After 5 years of the promulgation of the Fundamental Statute (1979), which foresaw calling general elections, the first Sandinista administration led by Daniel Ortega and Sergio Ramírez (1985-1990), the red-black duo of the 2 junta governments (1979-1985), rapidly impoverished the country over the following 6 years. Senior officials like Henry Ruiz (Ministry of Planning), Dionisio Marenco (Ministry of Internal Trade, Ministry of Planning), and Joaquín Cuadra Chamorro (central bank), without being economists or having competent knowledge in Economic Science, were someones of the decision-makers who destroyed the finances of thousands of Nicaraguan families and businesses. In another country with democratic and institutional maturity, disastrous economic management would have ended the career of a public servant; in the Sandinista party, this was irrelevant, as party loyalty was rewarded with more positions and renewed plans to access power. As is often said, success has mothers and fathers, unfortunately, failure is an orphan. Life goes on.

After the electoral defeat suffered by the FSLN in 1990, it was confirmed that the commanders were not adherents of economic desinterest. They were far from being Sandinos who demanded not even a plot of land for their burial. Under the pretext of ensuring "the economic bases of the revolution," before handing over power to the elected government, the Sandinista establishment committed a large-scale embezzlement against public and private property, dubbed by the vox populi as "the piñata", one of the most infamous cases of "rent-seeking" in continental economic history.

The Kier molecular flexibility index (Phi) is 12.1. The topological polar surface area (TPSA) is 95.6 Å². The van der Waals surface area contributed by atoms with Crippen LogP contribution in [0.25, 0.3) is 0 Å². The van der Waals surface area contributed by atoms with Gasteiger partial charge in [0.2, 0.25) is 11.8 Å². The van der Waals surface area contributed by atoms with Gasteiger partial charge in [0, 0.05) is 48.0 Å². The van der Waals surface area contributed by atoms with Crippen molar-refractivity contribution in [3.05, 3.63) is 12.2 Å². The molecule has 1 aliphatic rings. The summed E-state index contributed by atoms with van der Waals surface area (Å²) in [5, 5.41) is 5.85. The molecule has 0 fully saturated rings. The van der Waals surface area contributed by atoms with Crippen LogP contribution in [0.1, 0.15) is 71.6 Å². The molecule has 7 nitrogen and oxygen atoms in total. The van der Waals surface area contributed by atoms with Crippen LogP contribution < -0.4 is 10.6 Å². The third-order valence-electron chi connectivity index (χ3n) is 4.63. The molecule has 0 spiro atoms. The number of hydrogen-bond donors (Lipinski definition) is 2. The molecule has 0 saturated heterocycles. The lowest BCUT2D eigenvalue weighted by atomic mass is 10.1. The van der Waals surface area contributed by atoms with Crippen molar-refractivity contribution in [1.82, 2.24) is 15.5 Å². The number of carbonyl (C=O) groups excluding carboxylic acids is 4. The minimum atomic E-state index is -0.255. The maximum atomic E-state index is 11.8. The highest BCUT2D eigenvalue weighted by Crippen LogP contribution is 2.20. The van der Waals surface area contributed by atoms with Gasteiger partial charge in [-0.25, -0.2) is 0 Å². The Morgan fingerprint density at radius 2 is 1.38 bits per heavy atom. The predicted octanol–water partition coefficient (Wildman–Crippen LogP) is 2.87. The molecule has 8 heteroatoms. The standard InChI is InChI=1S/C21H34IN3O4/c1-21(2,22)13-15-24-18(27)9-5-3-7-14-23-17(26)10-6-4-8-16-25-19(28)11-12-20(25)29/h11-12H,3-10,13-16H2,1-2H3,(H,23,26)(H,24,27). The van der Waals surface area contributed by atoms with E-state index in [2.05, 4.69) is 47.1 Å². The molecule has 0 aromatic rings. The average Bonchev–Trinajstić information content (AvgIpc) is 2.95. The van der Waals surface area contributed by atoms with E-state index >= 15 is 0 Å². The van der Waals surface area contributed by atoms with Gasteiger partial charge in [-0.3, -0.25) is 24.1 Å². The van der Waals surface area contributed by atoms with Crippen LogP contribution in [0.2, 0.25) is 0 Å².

Laws number 85, 86, and 88 ordered that possession was worth as title as a guarantee of agrarian reform and changes in land tenure, which was convenient for middle and high-ranking Sandinista leaders, military and civilians, who seized real estate, vehicles, furniture, companies, rice farms, cattle ranches, coffee businesses, among other assets, that had been confiscated from private individuals and/or were state property. Confiscations from the Somoza family and alleged Somoza followers were not transparently managed and were not subject to accountability by an autonomous entity: mansions, household items, jewelry and even works of art ended up in the hands of FSLN members.

Journalistic investigations of the time published properties and vehicles assigned to Sandinista officials and public servants by name. It is an open secret that several scandalous transfers were hidden with frontmen or strawmen. It is said that public institutions were even looted of office equipment (typewriters, desks, etc.). Subsequently, the Nicaraguan state assumed the debt of the Sandinista embezzlement through payment bonds for compensation, with several cases of corruption in the claims, valuation and compensation of confiscated assets. During the privatization policy in the first half of the 1990s, Sandinista unions demanded 30% participation in each privatized company, with which Sandinismo from the opposition continued to plunder the public treasury through its agitators. A journalistic investigation in 2018 reported that "the piñata" amounted to US$1.300 billion in internal public debt and annually allocating US$72 million the outstanding balance would be paid until 2033. This is without mentioning the highly lucrative business of the underground economy in the armed forces during the transition.